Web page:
Monetary Aggregates, still

Publié le par Jean-Pierre Chevallier

Monetary Aggregates, still

Once again, the change in monetary aggregates is the best indicator of the present and future economic situation.
M2-M1 grew increasingly until March 2007: Americans increased their savings because they felt that their situation was going to deteriorate.
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Figure 1: 
2007.12.09.US.1.M2M1.gif

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Since March 2007, the increase of M2-M1 stabilized in fluctuating between 7 and 8% a year, meaning that GDP growth slows but moderately.
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Figure 2: 
2007.12.09.US.2.FRM.gif
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The American economy is very strong, companies and Americans bear interest rates and oil prices high.
Productivity gains remain high, the unit cost of labor has fallen by 2.0% in the third quarter, which means that inflation falling in a normally acceptable range.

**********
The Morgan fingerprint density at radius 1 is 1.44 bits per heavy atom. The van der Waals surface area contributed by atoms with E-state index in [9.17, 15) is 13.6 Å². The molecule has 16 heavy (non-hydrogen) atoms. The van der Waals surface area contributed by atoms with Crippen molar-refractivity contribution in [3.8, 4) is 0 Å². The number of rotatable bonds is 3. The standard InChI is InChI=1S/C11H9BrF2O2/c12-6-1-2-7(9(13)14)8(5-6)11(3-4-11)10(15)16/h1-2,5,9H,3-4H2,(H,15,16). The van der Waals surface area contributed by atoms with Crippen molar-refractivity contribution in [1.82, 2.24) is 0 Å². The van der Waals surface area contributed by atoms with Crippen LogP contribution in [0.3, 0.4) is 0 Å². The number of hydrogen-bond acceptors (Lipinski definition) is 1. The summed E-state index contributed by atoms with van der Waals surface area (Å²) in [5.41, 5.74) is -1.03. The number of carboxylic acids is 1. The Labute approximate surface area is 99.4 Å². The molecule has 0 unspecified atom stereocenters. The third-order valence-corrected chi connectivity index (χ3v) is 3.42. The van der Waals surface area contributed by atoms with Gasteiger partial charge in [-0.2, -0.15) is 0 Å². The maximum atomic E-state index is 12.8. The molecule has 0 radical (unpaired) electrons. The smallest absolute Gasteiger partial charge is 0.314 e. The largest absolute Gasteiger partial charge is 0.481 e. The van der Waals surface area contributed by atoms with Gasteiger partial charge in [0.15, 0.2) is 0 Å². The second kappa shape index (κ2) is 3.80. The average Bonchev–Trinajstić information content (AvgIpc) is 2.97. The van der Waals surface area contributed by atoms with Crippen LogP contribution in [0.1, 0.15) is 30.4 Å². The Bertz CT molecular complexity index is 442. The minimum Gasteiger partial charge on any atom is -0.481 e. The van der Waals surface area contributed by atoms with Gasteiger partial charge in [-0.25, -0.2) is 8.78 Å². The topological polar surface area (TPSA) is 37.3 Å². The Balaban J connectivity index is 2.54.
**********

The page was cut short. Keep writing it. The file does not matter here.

The subprime crisis is not negligible, but it has limited consequences.
The members of the FOMC will make a mistake by lowering their target on December 11, as the neutral rate is at 4.25%, and the rate of the Fed should be slightly restrictive because inflation may increase quickly if it remains neutral, like in 1965.
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M2 is expected to grow by 5% (2.5% productivity gains + 1% increase of the population +1.5% of core inflation), which was the case before March 2007.
Since then, the increase in M2 at 6% is a little too high: it therefore causes a drop in GDP growth under the law of the free money supply.
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Figure 3:

2007.12.09.US.3.M2.gif

(Click here to enlarge graph)
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